Advocacy News

August 19, 2010

Understanding the U.S. Border: Archaeologists, Law Enforcement, and the Preservation of Cultural Heritage

by Christina Luke

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The Relationship Between Heritage Protection and Law Enforcement

The purpose of this section is to provide the archaeological community and others with an overview of how law enforcement works to protect cultural heritage; to outline the safeguards offered by cultural heritage law; and to suggest ways that archaeologists may contribute their expertise to this process.

The U.S. Department of Homeland Security and Cultural Heritage

The Department of Homeland Security recognizes that safeguarding cultural heritage is a national priority. Its concern is in making sure that the heritage of another nation is not plundered for illicit gain; that property is not used by or for criminal enterprises, activities, or networks; and that there is no illicit traffic of archaeological and ethnological materials into the United States. In this regard, the efforts of law enforcement align with those of the archaeological community, who work to protect sites from pillage, and to preserve the world’s cultural heritage for the future.

U.S. Department of Homeland Security: Immigration and Customs Enforcement Statement on cultural property:

The U.S. Department of Homeland Security: Immigration and Customs Enforcement (ICE) and Customs and Border Protection (CBP)

The U.S. Department of Homeland Security is responsible for law enforcement at the U.S. border. Two divisions deal with importation of archaeological and ethnological material: Customs and Border Protection (CBP) and Immigration and Customs Enforcement (ICE). The following is a very basic chart of how DHS works for the purposes of an archaeologist/expert and/or the general public:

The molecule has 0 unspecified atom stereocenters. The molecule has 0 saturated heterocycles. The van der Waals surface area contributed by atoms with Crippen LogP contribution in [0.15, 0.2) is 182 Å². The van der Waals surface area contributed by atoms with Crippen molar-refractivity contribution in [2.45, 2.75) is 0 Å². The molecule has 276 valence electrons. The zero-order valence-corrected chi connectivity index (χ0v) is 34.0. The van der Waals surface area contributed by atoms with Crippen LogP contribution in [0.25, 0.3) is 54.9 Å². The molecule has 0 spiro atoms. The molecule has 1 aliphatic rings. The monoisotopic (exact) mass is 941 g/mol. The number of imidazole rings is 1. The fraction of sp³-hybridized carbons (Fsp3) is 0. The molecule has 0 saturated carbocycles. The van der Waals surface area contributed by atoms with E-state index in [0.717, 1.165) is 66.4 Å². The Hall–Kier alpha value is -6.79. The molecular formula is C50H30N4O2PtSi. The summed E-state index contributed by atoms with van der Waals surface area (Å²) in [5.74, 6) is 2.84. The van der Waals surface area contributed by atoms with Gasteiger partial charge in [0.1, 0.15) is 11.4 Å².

U.S. Department of Homeland Security Organization Chart

Customs and Border Protection (CBP) is the frontline for anything imported into the United States. Customs and Border Protection Officers clear people and merchandise through the U.S. border and have search and seizure authority. They also collect customs duty; original works of art more than 100 years old are exempt from duty. A CBP officer who comes across archaeological or ethnological material will contact a number of different people, including CBP Counsel, CBP Import Specialists, and Immigration and Customs Enforcement (ICE) Special Agents. CBP Counsel provides a legal backbone and structure for pursing cases. CBP Import Specialists review specific categories of commodities. Antiquities usually fall under the umbrella of Fine Art and Antiquities. Import Specialists and other sections within CBP also handle investigations.

Immigration and Customs Enforcement (ICE) generally handles more in-depth investigations of material and/or violations of customs laws. These agents, too, have search and seizure authority. For example, ICE may investigate institutions, galleries, or private individuals if they are suspected of importing material contrary to law. ICE may also contact one of the international ICE Attaché Offices for additional assistance (there are 63 offices in 44 countries, see a list in the “Resources” section, below), a foreign ministry of culture (or equivalent entity), or the U.S. Embassy in a foreign country (most likely the Political Affairs Officer, or PAO, or the Cultural Affairs Officer, or CAO). ICE may also be in direct contact with experts such as archaeologists, art historians, and conservators.